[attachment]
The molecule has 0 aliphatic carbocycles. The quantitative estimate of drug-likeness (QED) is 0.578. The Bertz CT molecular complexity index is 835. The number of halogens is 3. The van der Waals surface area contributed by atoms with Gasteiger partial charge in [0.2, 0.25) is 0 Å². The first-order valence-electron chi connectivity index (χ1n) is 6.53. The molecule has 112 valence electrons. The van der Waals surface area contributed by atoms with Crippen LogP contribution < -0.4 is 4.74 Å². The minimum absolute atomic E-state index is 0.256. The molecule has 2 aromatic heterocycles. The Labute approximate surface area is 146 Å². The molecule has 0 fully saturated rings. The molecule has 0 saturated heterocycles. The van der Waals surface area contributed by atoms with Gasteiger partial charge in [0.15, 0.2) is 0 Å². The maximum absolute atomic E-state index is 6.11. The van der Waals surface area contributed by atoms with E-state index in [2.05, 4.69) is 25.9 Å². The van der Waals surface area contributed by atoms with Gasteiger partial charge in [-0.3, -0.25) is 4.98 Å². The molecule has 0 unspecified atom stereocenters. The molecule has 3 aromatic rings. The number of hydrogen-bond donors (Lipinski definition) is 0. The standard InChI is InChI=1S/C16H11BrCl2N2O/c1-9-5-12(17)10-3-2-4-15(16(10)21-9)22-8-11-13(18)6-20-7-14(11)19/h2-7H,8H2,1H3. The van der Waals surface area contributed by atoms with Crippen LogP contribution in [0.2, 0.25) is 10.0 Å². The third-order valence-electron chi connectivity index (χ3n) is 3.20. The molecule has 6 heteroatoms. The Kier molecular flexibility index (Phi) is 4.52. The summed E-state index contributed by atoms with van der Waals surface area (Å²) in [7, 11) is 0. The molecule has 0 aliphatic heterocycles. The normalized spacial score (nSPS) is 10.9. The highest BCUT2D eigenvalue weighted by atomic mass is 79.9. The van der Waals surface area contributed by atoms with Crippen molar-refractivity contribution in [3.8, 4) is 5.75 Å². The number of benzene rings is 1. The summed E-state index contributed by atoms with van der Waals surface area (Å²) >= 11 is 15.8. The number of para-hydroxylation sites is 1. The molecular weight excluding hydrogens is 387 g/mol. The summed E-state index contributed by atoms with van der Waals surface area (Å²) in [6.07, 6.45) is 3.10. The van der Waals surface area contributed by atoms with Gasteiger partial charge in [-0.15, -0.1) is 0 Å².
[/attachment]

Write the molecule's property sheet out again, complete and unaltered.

The molecule has 0 aliphatic carbocycles. The quantitative estimate of drug-likeness (QED) is 0.578. The Bertz CT molecular complexity index is 835. The number of halogens is 3. The van der Waals surface area contributed by atoms with Gasteiger partial charge in [0.2, 0.25) is 0 Å². The first-order valence-electron chi connectivity index (χ1n) is 6.53. The molecule has 112 valence electrons. The van der Waals surface area contributed by atoms with Crippen LogP contribution < -0.4 is 4.74 Å². The minimum absolute atomic E-state index is 0.256. The molecule has 2 aromatic heterocycles. The Labute approximate surface area is 146 Å². The molecule has 0 fully saturated rings. The molecule has 0 saturated heterocycles. The van der Waals surface area contributed by atoms with Gasteiger partial charge in [0.15, 0.2) is 0 Å². The maximum absolute atomic E-state index is 6.11. The van der Waals surface area contributed by atoms with E-state index in [2.05, 4.69) is 25.9 Å². The van der Waals surface area contributed by atoms with Gasteiger partial charge in [-0.3, -0.25) is 4.98 Å². The molecule has 0 unspecified atom stereocenters. The molecule has 3 aromatic rings. The number of hydrogen-bond donors (Lipinski definition) is 0. The standard InChI is InChI=1S/C16H11BrCl2N2O/c1-9-5-12(17)10-3-2-4-15(16(10)21-9)22-8-11-13(18)6-20-7-14(11)19/h2-7H,8H2,1H3. The van der Waals surface area contributed by atoms with Crippen LogP contribution in [0.2, 0.25) is 10.0 Å². The third-order valence-electron chi connectivity index (χ3n) is 3.20. The molecule has 6 heteroatoms. The Kier molecular flexibility index (Phi) is 4.52. The summed E-state index contributed by atoms with van der Waals surface area (Å²) in [7, 11) is 0. The molecule has 0 aliphatic heterocycles. The normalized spacial score (nSPS) is 10.9. The highest BCUT2D eigenvalue weighted by atomic mass is 79.9. The van der Waals surface area contributed by atoms with Crippen molar-refractivity contribution in [3.8, 4) is 5.75 Å². The number of benzene rings is 1. The summed E-state index contributed by atoms with van der Waals surface area (Å²) >= 11 is 15.8. The number of para-hydroxylation sites is 1. The molecular weight excluding hydrogens is 387 g/mol. The summed E-state index contributed by atoms with van der Waals surface area (Å²) in [6.07, 6.45) is 3.10. The van der Waals surface area contributed by atoms with Gasteiger partial charge in [-0.15, -0.1) is 0 Å².